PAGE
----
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JB Weld and Ferric?

Discussion in 'Shop Talk - BladeSmith Questions and Answers' started by lanternnate, Dec 9, 2019.

  1. lanternnate

    lanternnate

    378
    Nov 5, 2016
    I have a little non knife project I’m working on for an Xmas present. I forged a Damascus wine cork screw. To attach the screw to the handle I did a square end in square hole with a peened top for mechanical hold. There is still some play of the handle up and down on the shaft, so I plan to JB Weld it on for security and seal up any gaps. I am trying to decide if I should JB weld before or after the ferric etch. Before would keep any acid from getting trapped up in the gaps that will be tricky to neutralize, but I don’t know if the ferric will break down the JB weld?
    [​IMG]
     
    Coy Ranch likes this.
  2. Bill DeShivs

    Bill DeShivs KnifeMaker / Craftsman / Service Provider Knifemaker / Craftsman / Service Provider

    Jun 6, 2000
    Just peen it properly. JB Weld will look bad.
     
    AVigil, Natlek and Ken H> like this.
  3. Stacy E. Apelt - Bladesmith

    Stacy E. Apelt - Bladesmith ilmarinen - MODERATOR Moderator Knifemaker / Craftsman / Service Provider

    Aug 20, 2004
    I agree with Bill tat a good fit is better than a good patch. Soldering is also an option.

    To answer your question, cured JB-Weld should not be affected by FC.
     
  4. lanternnate

    lanternnate

    378
    Nov 5, 2016
    In hindsight I should have ground in a step to give some backing when riveting the top or at least a more aggressive taper. Unfortunately I only put in a very slight taper, which combined with not having a proper vise caused some issues getting everything tight mechanically. I’ll give some thought to the solder option. I did harden it so as not to have the shaft bend or the screw uncoil in use, so I have some concerns about the temper soldering. I know it should be feasible to be ok because many solder on guards, but it’s not a skill I’m well practiced at yet. Thanks guys.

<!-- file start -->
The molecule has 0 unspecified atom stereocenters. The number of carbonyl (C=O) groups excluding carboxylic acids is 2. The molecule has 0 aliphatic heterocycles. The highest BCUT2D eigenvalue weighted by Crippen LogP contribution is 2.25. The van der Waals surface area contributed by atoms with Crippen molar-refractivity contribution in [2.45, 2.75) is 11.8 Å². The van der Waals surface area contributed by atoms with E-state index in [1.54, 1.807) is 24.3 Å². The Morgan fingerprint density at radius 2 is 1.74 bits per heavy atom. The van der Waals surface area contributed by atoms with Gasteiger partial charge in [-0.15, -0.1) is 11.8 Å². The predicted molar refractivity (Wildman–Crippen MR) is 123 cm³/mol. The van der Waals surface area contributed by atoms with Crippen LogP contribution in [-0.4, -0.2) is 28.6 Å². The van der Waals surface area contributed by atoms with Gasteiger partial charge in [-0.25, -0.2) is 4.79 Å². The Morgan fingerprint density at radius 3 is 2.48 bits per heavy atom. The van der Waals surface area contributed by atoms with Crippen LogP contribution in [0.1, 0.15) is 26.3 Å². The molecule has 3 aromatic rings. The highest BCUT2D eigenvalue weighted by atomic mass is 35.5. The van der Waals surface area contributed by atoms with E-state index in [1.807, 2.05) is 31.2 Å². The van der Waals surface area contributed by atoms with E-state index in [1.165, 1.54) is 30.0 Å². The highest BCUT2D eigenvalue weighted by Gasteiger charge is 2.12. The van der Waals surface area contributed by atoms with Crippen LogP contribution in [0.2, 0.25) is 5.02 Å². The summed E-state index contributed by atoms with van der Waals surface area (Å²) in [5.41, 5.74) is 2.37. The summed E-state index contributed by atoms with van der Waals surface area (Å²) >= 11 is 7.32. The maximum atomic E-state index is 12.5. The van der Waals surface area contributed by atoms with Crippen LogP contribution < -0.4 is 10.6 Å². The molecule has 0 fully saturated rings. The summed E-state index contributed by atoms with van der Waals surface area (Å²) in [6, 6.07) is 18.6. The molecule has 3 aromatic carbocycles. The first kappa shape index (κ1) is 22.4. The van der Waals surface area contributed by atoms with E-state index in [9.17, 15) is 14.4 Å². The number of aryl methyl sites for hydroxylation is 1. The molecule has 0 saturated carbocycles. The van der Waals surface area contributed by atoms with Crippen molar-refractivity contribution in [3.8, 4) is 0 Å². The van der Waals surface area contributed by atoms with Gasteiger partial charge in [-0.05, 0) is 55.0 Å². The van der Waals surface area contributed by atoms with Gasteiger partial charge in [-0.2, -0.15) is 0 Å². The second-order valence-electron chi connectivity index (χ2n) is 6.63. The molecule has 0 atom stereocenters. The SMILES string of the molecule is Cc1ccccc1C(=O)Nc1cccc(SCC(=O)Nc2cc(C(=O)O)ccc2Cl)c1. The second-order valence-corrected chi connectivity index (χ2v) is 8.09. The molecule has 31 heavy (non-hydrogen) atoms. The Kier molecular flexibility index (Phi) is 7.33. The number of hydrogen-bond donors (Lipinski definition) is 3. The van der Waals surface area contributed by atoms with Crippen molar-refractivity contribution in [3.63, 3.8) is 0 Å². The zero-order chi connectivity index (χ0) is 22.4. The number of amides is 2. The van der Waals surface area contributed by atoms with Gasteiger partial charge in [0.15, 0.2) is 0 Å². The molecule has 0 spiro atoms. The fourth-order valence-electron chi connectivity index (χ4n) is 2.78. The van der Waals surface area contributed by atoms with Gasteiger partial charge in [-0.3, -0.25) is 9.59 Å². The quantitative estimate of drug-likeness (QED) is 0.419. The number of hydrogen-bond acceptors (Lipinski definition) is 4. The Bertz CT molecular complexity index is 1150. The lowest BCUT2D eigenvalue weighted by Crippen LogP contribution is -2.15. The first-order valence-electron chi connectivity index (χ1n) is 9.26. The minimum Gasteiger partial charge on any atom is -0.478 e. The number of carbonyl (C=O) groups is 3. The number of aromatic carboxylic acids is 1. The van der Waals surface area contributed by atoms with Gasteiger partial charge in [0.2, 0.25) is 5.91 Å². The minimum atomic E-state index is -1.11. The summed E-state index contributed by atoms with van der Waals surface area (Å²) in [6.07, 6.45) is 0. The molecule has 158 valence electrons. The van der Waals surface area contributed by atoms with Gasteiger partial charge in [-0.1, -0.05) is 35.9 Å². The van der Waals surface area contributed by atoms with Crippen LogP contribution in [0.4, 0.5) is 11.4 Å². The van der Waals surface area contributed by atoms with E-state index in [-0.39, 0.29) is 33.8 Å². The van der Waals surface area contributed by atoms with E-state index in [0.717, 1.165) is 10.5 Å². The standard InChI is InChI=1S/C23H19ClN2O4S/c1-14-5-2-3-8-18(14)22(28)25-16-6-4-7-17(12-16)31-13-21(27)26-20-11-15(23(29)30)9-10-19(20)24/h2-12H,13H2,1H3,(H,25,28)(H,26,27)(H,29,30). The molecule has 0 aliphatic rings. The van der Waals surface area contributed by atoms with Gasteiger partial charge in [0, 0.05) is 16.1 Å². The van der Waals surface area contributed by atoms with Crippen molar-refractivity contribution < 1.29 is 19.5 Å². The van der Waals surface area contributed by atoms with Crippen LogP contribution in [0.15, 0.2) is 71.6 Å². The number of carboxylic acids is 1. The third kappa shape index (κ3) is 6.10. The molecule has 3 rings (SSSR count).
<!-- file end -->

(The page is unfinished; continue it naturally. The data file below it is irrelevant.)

5. Cushing H.

    Cushing H. Gold Member Gold Member

    Jun 3, 2019
    Im not sure ... my initial thought is that JB Weld is impregnated with metal ... and so even if cured, the exposed metal on the surface of the resin might etch and look bad? Just a guess though.

    i would consider soldering. If you have not done soldering in the past ( copper piping? Electronics? Craftwork?) then get some scrap pieces and practice getting a feel for getting the work piece up to temp so ad to get the solder to flow. Ithink if you are careful not to overheat you will be fine with the temper on the screw - especially if you wrap it in a wet cloth. But now that i think about it you might have issues with twisting at the junction with the handle ... so am not so sure?
     
  6. Stacy E. Apelt - Bladesmith

    Stacy E. Apelt - Bladesmith ilmarinen - MODERATOR Moderator Knifemaker / Craftsman / Service Provider

    Aug 20, 2004
    JB-weld is an epoxy resin compound with inert fillers. You may be thinking of the old "Liquid Steel".
     
    Last edited: Dec 10, 2019
    Don Hanson III likes this.
  7. Cushing H.

    Cushing H. Gold Member Gold Member

    Jun 3, 2019
    No ... just bad memory on my part i guess. Sorry for the confusion
     
    Last edited by a moderator: Dec 10, 2019

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